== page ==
Sometimes I look back at things I've written over the past few years and cringe. I was struggling; sad, depressed, anxious, always consumed with food and eating and not eating and my body and my weight and too much and too little and with trying to make everything stop.
And so life went by.
I'd always read that depression lies, but I never knew quite what that meant until recently. Now, I can shake my head, stomp my feet, and proclaim emphatically that Depression Lies! It does! Now, I can look in the mirror, hug myself, and say firmly, You are not the fucked-up failure you once thought you were. Look, Self. You live, you breathe, you work, you eat, you love: you are succeeding.
For several years — weighed down by the depression with which I hadn't yet been diagnosed — with every inhale all I brought into myself was unhappiness, unkind thoughts, and near paralyzing self-pity. I breathed in more and more negativity, never letting it out, until it turned into a giant festering mass of anxiety that manifested itself as the complete inability to have any sort of healthy relationship with food.
I focused on the eating disorder. Despite what doctors and nutritionists and therapists advised, I allowed it to become a way of identifying myself. It was so much easier to say, "Hi, I'm Hallie, I do terrible things to my body with food and I can't control it," than to realize that underneath everything ran the quiet river of knowing that (depression whispered) I really didn't like myself as a person. It was so much easier to spend hour after expensive therapist-run hour planning grocery lists and meal outlines, repeating I'll buy this and eat this and keep this down (even though I never would) than to confront the real reasons why I couldn't stand to be alone inside my own head. In this way, the eating disorder became its own monster; a tornado I couldn't control.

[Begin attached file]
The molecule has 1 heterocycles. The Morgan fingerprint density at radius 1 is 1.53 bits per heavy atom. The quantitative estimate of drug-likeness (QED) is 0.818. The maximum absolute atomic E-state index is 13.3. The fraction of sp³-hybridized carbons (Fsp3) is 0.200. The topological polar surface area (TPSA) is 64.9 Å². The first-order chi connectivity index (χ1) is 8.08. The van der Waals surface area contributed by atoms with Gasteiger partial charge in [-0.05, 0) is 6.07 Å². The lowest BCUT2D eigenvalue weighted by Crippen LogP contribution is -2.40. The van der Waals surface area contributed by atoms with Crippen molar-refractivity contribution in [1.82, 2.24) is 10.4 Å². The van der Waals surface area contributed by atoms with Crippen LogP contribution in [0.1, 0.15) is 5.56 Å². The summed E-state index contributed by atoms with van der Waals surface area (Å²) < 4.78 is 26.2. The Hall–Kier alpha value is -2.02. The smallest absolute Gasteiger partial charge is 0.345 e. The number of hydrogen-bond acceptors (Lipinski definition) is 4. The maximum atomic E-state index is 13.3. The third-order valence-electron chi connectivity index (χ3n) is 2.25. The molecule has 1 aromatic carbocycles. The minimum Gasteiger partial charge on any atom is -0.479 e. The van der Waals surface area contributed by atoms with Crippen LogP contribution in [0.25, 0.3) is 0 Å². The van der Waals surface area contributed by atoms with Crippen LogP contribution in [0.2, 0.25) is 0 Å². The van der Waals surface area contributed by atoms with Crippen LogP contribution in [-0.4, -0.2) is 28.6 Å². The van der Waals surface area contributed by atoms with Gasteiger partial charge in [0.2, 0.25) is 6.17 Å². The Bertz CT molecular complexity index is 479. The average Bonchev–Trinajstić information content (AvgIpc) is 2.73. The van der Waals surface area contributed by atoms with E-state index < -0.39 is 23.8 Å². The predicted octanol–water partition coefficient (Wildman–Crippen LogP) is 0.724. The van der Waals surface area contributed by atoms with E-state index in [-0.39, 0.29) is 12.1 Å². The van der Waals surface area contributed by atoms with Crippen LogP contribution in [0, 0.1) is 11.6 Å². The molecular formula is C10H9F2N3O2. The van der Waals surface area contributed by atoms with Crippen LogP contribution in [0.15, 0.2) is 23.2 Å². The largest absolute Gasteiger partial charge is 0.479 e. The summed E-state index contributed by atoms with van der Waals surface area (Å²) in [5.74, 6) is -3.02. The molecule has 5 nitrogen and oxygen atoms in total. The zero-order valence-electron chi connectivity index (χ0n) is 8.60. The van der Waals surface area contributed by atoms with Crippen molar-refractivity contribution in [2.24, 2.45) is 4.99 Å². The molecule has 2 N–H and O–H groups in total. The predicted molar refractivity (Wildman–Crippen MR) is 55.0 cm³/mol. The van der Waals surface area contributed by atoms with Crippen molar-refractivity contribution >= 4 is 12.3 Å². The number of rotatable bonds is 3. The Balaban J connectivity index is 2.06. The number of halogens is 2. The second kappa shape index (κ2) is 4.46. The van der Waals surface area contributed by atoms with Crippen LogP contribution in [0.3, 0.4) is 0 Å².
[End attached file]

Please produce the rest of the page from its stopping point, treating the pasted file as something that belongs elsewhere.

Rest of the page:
In retrospect, it's terrifying just how all-consuming it all was.
I say all this now, of course. While I was living and breathing it, I could never have realized that to truly move away from the eating disorder and all of my body image issues, I'd first have to love myself enough to affect real change in the parts of my life that were causing such depression and anxiety. How simple does that sound? And how impossible, at the same time?
There was no concrete switch that made everything suddenly on the right track. Rather, I know deep within me that it was the combination of excellent healthcare, a supportive family, a dear friend who cared enough to kick me in the pants over and over and over again (and who still does when I need it), the ability to work in an incredible place where I feel valued and accomplished, the vision of my future career within reach, beautiful friends who surround me, a new city, and, of course, time that helped propel me forward. Mostly teeter-totter, never perfect, but forward. Oh, and my body and my brain: they struggled, they persevered, and they continue to move me through life. I am grateful.
I sit here, typing this on my bed in my childhood room, listening to my family bustling about. I feel incredibly lucky. I feel incredibly fortunate. Not just for the good times, the here and now, but for the bad times, too. I know more of what I'm capable of today than I ever have. And I feel that I have a few tools in my belt for the future: security and protection against future troubles; the knowledge that this too shall pass at least as it pertains to depression, fear, and self-doubt.
There is much laughter in my future. This I know.